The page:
Bay Boys’ perch deconstructed
by Ed Solt
Situated for over thirty years at the tip of Lunada Bay’s point, the patio of the so-called Bay Boys has been the gateway for an exclusive stoke — one of the most exclusive in the world. The city of Palos Verdes Estates razed last Monday what some called a “fort,” the hangout for a group of individuals alleged to be a “gang” in a federal class-action lawsuit.
Often criticized for neglecting complaints and turning a blind eye toward the matter, the city of Palos Verdes Estates seized the opportunity to make a statement. Mayor Jennifer King proclaimed the site an “encroachment” to assembled press while in the background a helicopter flew overhead, a single man dangling by a rope down to the ruins of affluent surf culture.
But before issuing a call to arms on social media to invade Lunada Bay and “really stick it to the Bay Boys,” let’s take a couple strokes back.
In my three decades growing up and surfing the South Bay, I’ve been vibed and have given vibes.
One instance I’m not proud of: scolding an older lady who was burning people all morning (although the lineup gave a collective sigh of relief when she paddled in). My vibing consists of reinforcing surf etiquette in a manner not intended to discourage the surfer but to correct his or her action, whether it be cutting someone off or paddling through a wave in the wrong spot and disrupting a ridden wave.
Last winter, I was on the receiving end one morning when I was chased out of the water, soiling my wetsuit, by a person with whom I purposely will keep anonymous other than to say he is synonymous with this spot. A rumor floated around that I had called a few locals at this spot “kooks”— surfers this head local revered for having guided him through tough times and setting his path to recovery. Thanks to a mutual friend, we met and discussed the confrontation that ended with us leaving as two buds laughing about the entire situation. All apologies were accepted, as I humbly admitted that I was catching too many waves, an action seen as disrespectful by the locals. I needed to cool it and put my beavertail between my legs.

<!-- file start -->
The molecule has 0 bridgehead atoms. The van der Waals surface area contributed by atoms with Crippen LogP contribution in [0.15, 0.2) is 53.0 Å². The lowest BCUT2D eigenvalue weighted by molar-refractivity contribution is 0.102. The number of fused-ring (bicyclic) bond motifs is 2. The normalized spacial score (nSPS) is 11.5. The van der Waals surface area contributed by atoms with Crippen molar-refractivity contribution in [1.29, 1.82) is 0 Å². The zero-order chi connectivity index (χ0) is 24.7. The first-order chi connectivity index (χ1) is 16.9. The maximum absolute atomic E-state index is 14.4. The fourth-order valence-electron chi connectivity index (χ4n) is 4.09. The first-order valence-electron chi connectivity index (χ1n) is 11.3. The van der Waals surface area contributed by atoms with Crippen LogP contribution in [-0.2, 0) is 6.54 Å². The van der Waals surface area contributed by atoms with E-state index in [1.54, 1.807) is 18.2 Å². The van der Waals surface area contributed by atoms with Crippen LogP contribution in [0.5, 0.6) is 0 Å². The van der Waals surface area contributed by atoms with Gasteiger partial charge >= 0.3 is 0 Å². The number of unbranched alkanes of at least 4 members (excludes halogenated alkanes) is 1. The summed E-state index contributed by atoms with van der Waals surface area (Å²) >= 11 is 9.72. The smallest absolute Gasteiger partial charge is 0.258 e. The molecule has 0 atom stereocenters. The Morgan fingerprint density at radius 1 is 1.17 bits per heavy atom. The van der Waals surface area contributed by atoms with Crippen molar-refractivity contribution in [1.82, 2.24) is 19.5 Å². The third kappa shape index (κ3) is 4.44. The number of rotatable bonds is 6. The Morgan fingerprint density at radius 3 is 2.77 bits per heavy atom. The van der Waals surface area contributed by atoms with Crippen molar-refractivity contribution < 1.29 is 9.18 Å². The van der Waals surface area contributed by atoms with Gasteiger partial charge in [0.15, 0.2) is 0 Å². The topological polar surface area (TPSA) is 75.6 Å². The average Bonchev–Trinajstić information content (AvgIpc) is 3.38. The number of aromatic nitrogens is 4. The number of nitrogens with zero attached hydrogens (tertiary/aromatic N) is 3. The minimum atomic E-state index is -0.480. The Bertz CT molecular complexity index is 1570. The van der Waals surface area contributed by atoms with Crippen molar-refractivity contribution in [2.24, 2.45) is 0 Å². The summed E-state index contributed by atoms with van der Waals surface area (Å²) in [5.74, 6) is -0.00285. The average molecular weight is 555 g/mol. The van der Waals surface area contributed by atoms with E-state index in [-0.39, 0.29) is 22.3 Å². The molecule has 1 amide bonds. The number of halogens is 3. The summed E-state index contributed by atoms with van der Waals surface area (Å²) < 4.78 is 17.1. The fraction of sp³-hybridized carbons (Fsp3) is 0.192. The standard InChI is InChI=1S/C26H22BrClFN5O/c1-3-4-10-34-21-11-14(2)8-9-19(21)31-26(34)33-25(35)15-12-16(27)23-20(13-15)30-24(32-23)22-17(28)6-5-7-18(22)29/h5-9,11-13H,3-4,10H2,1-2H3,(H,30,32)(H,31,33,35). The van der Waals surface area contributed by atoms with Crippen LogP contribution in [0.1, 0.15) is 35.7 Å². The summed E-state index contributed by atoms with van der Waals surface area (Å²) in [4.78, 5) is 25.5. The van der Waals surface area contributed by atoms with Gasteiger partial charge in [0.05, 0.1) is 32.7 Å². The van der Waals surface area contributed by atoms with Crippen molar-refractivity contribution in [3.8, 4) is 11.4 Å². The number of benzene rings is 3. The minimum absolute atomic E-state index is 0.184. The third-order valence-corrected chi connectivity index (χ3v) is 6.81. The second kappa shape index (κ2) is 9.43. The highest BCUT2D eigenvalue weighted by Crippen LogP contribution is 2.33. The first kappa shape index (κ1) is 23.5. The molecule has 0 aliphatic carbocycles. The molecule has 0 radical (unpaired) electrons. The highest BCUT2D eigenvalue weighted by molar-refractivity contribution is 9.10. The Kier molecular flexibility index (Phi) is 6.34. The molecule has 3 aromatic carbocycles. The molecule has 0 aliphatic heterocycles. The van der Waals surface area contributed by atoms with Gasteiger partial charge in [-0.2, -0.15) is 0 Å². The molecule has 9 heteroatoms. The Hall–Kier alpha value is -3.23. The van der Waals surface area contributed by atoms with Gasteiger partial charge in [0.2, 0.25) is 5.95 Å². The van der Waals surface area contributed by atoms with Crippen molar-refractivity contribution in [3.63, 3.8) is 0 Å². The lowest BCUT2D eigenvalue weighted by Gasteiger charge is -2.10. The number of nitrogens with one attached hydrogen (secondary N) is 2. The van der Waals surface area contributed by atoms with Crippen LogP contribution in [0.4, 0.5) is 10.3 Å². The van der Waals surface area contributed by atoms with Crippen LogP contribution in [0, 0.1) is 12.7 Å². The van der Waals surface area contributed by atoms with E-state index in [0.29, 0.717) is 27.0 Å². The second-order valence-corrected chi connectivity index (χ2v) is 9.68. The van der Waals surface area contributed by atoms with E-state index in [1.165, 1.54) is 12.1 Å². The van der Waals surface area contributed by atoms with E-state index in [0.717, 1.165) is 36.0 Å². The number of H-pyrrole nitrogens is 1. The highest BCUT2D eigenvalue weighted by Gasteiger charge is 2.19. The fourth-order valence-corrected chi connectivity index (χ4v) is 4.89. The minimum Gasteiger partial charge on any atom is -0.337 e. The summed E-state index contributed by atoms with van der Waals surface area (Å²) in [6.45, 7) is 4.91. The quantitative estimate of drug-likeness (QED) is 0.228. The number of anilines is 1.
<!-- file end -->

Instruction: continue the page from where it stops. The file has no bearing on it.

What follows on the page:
The next swell, when I noticed an elder local’s loose board getting bombarded in the shorepound, I rescued his stick and placed it on the berm. Taking advantage of our close encounter, I thanked him for two waves he gave me from the last swell and complimented his surfing style. It was a matter of respect.
I don’t condone any violence, especially over something as simple as a First World problem of protecting a wave. While the legacy of the Bay Boys is an extreme version of localism, their preservation tactics are not entirely a product of entitlement. The overflow of new surfers in recent years, many not privileged to have someone show them the way, has created a surfing dystopia at certain spots. Besides proper etiquette (which should be ingrained in a surfer’s DNA), there are a few common sense cultural things lacking in today’s surf scene.
Stop blasting your surfing at a surf spot on social media as a personal accolade. Surfing a semi-secret surf spot and telling the world doesn’t legitimize a surfer. The one thing to admire about Bay Boys is their ability to keep the lid shut. Their culture is more like a secret society than a gang. And I’ve got news. The Bay Boys walk among us. Big names in the surfing world “have the pass” yet keep anonymous.
Crowds. Filling up your SUV to the brim with over-eager surfers, wetsuits dangling from the side view mirrors and Merricks on the top isn’t going to stoke anyone out. Just stop.
Invest time at a local spot and pay your dues. Respect those who surfed before you. Learn the surf history. Learn who the underground heroes are. If you see a bench or log, know that there’s an established hierarchy who’ve put their time in to earn that spot. Don’t just sit there. The same goes with the lineup. Don’t just paddle to the outside, interrupt a conversation, and sit nonchalantly. Grovel on the inside. Grovel changing in the sand. Ditch the Chinese pop-out fun shape with the GoPro mount or the Costco softboard special and support a local surf shop and a local shaper who are connected to a local surf spot in some shape or form. Riding anything else is a red flag. When you keep your equipment choices local, you’re supporting local surf culture.
Localism is built on one thing: respect. To gain respect you must earn it. To earn it, well, that’s a complicated matter. It doesn’t happen overnight. For some, it might never happen. Among committed surfers, there are no participation trophies. ER